Developing countries are losing between $20 billion to $40 billion every year, making graft the greatest obstacle to economic and social development around the world, according to a report released this month by the United Nations Office on Drugs and Crime (UNODC).
Political and business leaders don’t yet realize that companies are reluctant to invest in countries where corruption exists, since the cost of doing business (i.e., the risk) is higher, the report said.
Local populations suffer because money is diverted from healthcare, education, clean water, sanitation, and housing, the report said.
Some of the UNODC findings included:
- In 2012, 50 percent of Afghan citizens paid a bribe while requesting a public service, and the total cost of bribes paid to public officials was $3.9 billion.
- The Western Balkans experience a great deal of bribery by percentage of business occurring there in a 12-month period. Serbia came in at 17 percent and Albania at 15.7 percent, but the most expensive bribes are paid in Kosovo at an average of €1,787 per bribe.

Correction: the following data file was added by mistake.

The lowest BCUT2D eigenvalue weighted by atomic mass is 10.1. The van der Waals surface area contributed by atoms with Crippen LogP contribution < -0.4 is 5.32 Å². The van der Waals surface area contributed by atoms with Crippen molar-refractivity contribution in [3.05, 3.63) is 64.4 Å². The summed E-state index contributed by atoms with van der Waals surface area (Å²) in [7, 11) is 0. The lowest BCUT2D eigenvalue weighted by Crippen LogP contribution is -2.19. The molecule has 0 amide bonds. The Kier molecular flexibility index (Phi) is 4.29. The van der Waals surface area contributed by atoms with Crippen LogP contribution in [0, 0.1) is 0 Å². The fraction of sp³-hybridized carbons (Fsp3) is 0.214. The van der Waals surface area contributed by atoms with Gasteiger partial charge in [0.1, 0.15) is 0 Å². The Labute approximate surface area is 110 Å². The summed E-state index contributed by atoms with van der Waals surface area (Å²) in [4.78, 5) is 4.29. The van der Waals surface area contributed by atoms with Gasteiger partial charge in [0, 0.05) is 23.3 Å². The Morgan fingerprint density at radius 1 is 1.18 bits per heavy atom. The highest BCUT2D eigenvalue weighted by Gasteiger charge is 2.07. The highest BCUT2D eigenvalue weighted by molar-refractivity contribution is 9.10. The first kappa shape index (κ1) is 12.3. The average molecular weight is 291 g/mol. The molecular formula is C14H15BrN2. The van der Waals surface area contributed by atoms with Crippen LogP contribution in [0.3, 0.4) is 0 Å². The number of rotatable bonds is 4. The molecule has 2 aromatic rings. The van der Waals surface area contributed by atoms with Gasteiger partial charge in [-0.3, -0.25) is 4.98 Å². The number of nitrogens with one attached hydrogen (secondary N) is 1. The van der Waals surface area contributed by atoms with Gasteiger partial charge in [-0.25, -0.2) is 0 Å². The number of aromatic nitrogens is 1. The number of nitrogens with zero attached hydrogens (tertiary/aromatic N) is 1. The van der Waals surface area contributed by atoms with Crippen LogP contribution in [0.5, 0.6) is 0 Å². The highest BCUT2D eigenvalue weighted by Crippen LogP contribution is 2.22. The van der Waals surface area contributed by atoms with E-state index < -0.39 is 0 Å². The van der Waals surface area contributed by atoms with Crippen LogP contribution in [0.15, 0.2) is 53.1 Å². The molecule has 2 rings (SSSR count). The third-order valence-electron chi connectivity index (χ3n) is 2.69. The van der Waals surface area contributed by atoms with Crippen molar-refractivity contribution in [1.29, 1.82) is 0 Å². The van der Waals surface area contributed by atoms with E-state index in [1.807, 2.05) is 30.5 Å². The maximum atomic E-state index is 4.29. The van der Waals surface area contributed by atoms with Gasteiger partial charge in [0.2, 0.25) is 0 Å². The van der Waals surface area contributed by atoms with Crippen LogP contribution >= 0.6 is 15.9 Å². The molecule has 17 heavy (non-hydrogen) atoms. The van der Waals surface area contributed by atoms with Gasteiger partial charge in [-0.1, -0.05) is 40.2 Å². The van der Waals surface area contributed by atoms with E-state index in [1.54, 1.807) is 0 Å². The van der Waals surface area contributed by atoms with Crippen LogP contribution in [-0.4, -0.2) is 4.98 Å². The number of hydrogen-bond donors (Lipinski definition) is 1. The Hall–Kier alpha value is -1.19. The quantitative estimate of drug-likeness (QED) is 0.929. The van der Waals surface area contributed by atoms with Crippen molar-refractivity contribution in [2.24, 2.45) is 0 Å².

- Small and medium enterprises pay a much higher percentage of their annual revenues in bribes to public officials than large companies, fearing they need to do so to keep up and getting no assistance from their local governments.
UNODC partners with 168 states that have signed the U.N. Convention Against Corruption to focus on prevention, criminalization/law enforcement, international cooperation and asset recovery within both the public and private sectors.
It has also teamed up with the World Bank and the Stolen Asset Recovery Intitiative (StAR Initiative) to support efforts to end safe havens for corrupt funds. StAR works with developing countries and financial institutions to prevent the laundering of the proceeds of corrpution and to facilitate the timely return of stolen assets.
Information about UNODC and a copy of the report on corruption and development can be found on its website.
Details about UNODC’s upcoming session of the Conference of the States Parties to the United Nations Convention against Corruption in Panama City (November 25 to 29) are here.
Julie DiMauro is the executive editor of FCPA Blog. She can be reached here.